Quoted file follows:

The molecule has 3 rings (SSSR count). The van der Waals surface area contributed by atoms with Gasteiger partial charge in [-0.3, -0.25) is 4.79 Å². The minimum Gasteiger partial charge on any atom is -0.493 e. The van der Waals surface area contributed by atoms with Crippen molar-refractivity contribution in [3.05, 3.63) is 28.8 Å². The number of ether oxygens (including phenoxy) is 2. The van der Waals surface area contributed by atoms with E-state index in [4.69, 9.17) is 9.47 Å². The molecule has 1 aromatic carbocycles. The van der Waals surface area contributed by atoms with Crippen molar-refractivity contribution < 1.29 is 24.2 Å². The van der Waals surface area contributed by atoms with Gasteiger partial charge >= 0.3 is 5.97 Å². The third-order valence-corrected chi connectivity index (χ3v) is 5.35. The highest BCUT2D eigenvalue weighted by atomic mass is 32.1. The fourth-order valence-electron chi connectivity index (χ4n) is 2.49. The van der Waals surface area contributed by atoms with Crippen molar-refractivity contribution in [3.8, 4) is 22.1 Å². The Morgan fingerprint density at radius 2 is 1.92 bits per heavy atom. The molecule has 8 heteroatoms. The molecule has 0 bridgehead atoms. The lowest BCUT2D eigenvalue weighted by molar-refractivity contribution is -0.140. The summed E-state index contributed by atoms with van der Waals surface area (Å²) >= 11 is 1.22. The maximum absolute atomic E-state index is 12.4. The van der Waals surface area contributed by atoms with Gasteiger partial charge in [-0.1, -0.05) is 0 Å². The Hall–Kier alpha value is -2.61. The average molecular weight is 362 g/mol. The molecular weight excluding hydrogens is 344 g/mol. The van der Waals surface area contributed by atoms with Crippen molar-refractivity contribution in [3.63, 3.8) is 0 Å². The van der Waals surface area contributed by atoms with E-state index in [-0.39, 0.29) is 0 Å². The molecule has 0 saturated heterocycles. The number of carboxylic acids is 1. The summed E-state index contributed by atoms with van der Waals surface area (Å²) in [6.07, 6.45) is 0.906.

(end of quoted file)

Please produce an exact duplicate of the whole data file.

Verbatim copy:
The molecule has 3 rings (SSSR count). The van der Waals surface area contributed by atoms with Gasteiger partial charge in [-0.3, -0.25) is 4.79 Å². The minimum Gasteiger partial charge on any atom is -0.493 e. The van der Waals surface area contributed by atoms with Crippen molar-refractivity contribution in [3.05, 3.63) is 28.8 Å². The number of ether oxygens (including phenoxy) is 2. The van der Waals surface area contributed by atoms with E-state index in [4.69, 9.17) is 9.47 Å². The molecule has 1 aromatic carbocycles. The van der Waals surface area contributed by atoms with Crippen molar-refractivity contribution < 1.29 is 24.2 Å². The van der Waals surface area contributed by atoms with Gasteiger partial charge >= 0.3 is 5.97 Å². The third-order valence-corrected chi connectivity index (χ3v) is 5.35. The highest BCUT2D eigenvalue weighted by atomic mass is 32.1. The fourth-order valence-electron chi connectivity index (χ4n) is 2.49. The van der Waals surface area contributed by atoms with Crippen molar-refractivity contribution in [3.8, 4) is 22.1 Å². The Morgan fingerprint density at radius 2 is 1.92 bits per heavy atom. The molecule has 8 heteroatoms. The molecule has 0 bridgehead atoms. The lowest BCUT2D eigenvalue weighted by molar-refractivity contribution is -0.140. The summed E-state index contributed by atoms with van der Waals surface area (Å²) >= 11 is 1.22. The maximum absolute atomic E-state index is 12.4. The van der Waals surface area contributed by atoms with Gasteiger partial charge in [-0.1, -0.05) is 0 Å². The Hall–Kier alpha value is -2.61. The average molecular weight is 362 g/mol. The molecular weight excluding hydrogens is 344 g/mol. The van der Waals surface area contributed by atoms with Crippen molar-refractivity contribution in [3.63, 3.8) is 0 Å². The van der Waals surface area contributed by atoms with E-state index in [-0.39, 0.29) is 0 Å². The molecule has 0 saturated heterocycles. The number of carboxylic acids is 1. The summed E-state index contributed by atoms with van der Waals surface area (Å²) in [6.07, 6.45) is 0.906.